U.S. to Partially Unveil Key NAFTA Proposal, Talks Seen Dragging

OTTAWA (Reuters) -

U.S. trade negotiators will only partially unveil new text on modifying a key chapter on investment under NAFTA, two well-placed sources said on Sunday, underlying the slow pace of talks that are supposed to wrap up by the end of the year.

The sources, with knowledge of the effort to modernize the trilateral North American Free Trade Agreement, said the proposal would not elaborate on possible changes being weighed by the Trump administration in the Chapter 11 of NAFTA.

Trade experts say the sluggish tempo of the talks mean it is doubtful whether Canada, Mexico and the United States, meeting in Ottawa for the third of seven planned rounds, can come to a deal on schedule.

Canadian officials on Sunday said no major breakthroughs were expected in the five-day Ottawa round that started on Saturday, and highlighted what they said were uncertainties around the timetable.

U.S. President Donald Trump, who says the 1994 treaty has been a disaster, is threatening to walk away unless major changes are made.

NAFTA’s Chapter 11 allows an investor from a member country to sue a member government on the basis that it was not treated fairly. Canada, which has been targeted regularly under the chapter, says it wants reform but has not given any details.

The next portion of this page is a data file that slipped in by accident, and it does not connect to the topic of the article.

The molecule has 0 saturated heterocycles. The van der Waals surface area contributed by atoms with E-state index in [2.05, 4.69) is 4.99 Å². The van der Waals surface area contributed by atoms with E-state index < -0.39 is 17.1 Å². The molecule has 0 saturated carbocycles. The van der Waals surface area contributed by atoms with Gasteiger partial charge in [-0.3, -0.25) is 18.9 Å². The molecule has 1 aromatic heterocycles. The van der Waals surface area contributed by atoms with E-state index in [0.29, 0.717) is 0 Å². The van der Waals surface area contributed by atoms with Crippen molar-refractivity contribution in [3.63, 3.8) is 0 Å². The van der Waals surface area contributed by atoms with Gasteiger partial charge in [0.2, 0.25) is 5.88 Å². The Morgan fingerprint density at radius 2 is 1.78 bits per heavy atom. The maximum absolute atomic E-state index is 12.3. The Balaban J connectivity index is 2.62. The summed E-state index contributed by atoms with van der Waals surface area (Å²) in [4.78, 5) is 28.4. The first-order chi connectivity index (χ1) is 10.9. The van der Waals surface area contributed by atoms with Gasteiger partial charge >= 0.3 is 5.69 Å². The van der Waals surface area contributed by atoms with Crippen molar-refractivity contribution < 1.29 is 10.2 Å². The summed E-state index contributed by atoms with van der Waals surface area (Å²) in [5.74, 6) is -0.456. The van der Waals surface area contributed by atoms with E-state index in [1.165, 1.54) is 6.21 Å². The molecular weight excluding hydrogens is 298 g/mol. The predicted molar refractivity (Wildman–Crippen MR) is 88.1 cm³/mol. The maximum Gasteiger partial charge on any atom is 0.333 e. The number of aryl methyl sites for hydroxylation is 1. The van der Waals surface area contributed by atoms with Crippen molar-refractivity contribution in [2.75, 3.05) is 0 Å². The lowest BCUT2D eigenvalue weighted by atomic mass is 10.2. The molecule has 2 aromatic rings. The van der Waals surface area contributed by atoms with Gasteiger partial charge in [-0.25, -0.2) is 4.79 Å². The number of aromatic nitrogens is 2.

The sources said that when the U.S. team unveiled its proposal later in the round, it would focus on eliminating barriers to investment in all sectors in the NAFTA countries, but not weigh in to possible changes to Chapter 11.

The office of the U.S. Trade Representative was not immediately available for comment

The three member nations want to seal a deal before Mexico’s presidential election campaign kicks into high gear early next year.

Canadian officials said there was little chance of major progress on the most challenging topics such as labor rules, settling investment disputes, and a U.S. demand that more of a vehicle’s components must originate from within North America to qualify for tax free status.

The officials, who declined to be identified because of the sensitivity of the situation, said negotiators would try for breakthroughs in the last four rounds.

The head of Unifor, Canada’s largest private sector union, told reporters he doubted a deal would be agreed on in time.

“There is no progress. Things are going very slowly,” said Jerry Dias of Unifor, who keeps in close touch with the negotiating team.